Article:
Thursday, May 5, 2011

I tried to be a triathlete

Tyra, Liz, Greg and Jim, very early Sunday morning

Cooper rocked his triathlon Saturday. I was less successful Sunday, but I tried! And it was great to be surrounded by Liz, Uncle Jim, Uncle Greg, Jeff and Melanie plus lots of family members cheering us on.

From today's Briefing:

Journey is the reward, the destination can wait

I am not a natural athlete. But I am a natural goal-setter.
Last fall, I set an unnatural goal for me: to compete in and finish a triathlon.
One of my best friends, Liz, and I started training after our kids were back in school. For months we logged three to four hours a week, swimming, biking, walking and running.
We emphasized to each other and anyone who asked that our goal was to finish. Our overall time didn’t matter. (I used the same strategy for a half-marathon in 2008.)
Sunday was the big day.
We arrived at the site at 6 a.m., which gave us ample time to set up our transition stations and feel comfortable with procedures.
When I pulled my borrowed road bike out of the minivan, I noticed that the left pedal had fallen off. It was an easy fix: Shove the pedal back on and find someone with a tool to tighten the bolt.
More than 300 competitors lined up in the natatorium to begin the swim. Not long after athletes started jumping in, the sky unleashed a dramatic storm.
Officials paused the race.
When the sideways rain slowed to a sprinkle, the race was back on, and soon I was swimming six laps in a pool that churned with the rhythmic violence of an industrial-strength washing machine.
I moved quickly from the pool to the bike racks, pulled on socks, shoes, jacket and helmet. I jogged my bike to the starting line and tried to mount.
That’s when I discovered that the pedal had been placed in the wrong position. It was not parallel with the right pedal. There was no way I could ride.
Race volunteers shrugged their shoulders. Nothing could be done.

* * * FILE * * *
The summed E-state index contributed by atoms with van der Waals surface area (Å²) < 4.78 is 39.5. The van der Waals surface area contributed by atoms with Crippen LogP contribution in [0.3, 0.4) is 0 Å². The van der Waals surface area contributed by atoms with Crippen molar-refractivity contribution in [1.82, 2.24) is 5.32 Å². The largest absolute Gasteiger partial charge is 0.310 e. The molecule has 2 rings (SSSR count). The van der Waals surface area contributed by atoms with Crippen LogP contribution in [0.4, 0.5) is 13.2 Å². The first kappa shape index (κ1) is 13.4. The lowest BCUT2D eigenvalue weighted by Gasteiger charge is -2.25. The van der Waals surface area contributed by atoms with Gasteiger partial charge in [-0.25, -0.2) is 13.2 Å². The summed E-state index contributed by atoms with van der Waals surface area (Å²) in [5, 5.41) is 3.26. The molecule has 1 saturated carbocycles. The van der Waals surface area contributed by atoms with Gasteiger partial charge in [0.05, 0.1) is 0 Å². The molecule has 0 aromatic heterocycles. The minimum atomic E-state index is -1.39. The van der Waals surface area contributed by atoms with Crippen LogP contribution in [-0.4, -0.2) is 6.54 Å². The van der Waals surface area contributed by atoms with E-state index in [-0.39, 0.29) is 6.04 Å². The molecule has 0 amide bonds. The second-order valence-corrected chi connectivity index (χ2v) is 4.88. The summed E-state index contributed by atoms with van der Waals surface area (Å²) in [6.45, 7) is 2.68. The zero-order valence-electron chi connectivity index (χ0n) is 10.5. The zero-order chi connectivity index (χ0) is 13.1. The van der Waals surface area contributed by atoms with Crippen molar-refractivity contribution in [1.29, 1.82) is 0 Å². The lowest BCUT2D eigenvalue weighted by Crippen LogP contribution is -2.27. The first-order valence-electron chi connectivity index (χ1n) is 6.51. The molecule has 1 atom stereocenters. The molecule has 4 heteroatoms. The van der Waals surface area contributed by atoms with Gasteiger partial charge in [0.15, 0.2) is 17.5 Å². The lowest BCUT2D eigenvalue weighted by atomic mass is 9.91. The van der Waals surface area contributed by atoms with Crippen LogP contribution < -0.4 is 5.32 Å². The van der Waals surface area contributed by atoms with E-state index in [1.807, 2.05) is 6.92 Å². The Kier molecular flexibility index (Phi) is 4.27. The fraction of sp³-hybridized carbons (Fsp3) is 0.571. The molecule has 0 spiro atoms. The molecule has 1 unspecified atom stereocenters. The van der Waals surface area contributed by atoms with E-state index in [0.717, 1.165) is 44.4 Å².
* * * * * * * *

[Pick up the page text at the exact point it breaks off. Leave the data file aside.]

But I knew that someone, somewhere had the tool to loosen the bolt so the pedal could be placed correctly. I insisted that they call for help.
About 15 minutes later, assistance arrived. I wanted to hug the guy, but that would have wasted more time.
I pedaled away. I was a few miles into the bike race, on a deserted gravel road, when I heard a pop.
I pulled over, hopped off the bike and pushed on the back tire. It easily gave in. The inner tube was flat.
I stood on the side of the road, shivering in the wind, losing feeling in my toes. Everyone riding by would ask, “You OK?” and I’d answer, “Flat.”
A few promised to send someone back to help.
Liz caught up with me and refused, despite my insistence, to keep going. Another rider stopped and tried to fix the flat but lacked all the necessary tools.
Eventually, official help arrived. He fixed the flat and checked the bolt on the left pedal.
There was no time for thank-you hugs.
Liz and I were back on the course. We were the very last two. A police car slowly trailed behind. Race officials picked up orange cones.
The wind was fierce and cold. There were moments when we were riding up hills into that wind, our legs pumping, our heart rates high — and yet it was as if we weren’t moving at all.
When I felt discouraged, Liz would offer cheerful motivation. I did the same for her. We had miles to go — on bike, then on feet.
With shortened breath, we worried about our families back at the transition area, who were surely concerned about where we were.
Just as we reached our wildly cheering fans, we heard the news: We wouldn’t be allowed to run. Lightning forced the end of the race.
I completed the 13-mile ride and accepted lots of welcome hugs, but I couldn’t shake defeat and disappointment. All that training, all that focus on one goal, and I am just a two-thirds triathlete.
I’m working on accepting the journey, not the destination, as the reward.
Faulty equipment and fickle weather blocked me from my goal. But I have no doubt I could have finished if allowed, even if I had to walk all 3.6 miles of the run.
Because I’m not a natural athlete, I need a goal to push me forward. Nothing but a promise to myself to finish a triathlon would have forced me to train so diligently, which in turn made me healthier and afforded me more time with a dear friend.
And I’m looking for a new race after discovering a loophole in my original goal: I set no expiration date.
Tyra Damm is a Briefing columnist. Email her at
When you compete in a tri, there's no hiding your age. They write it huge in permanent marker on the back of your leg.

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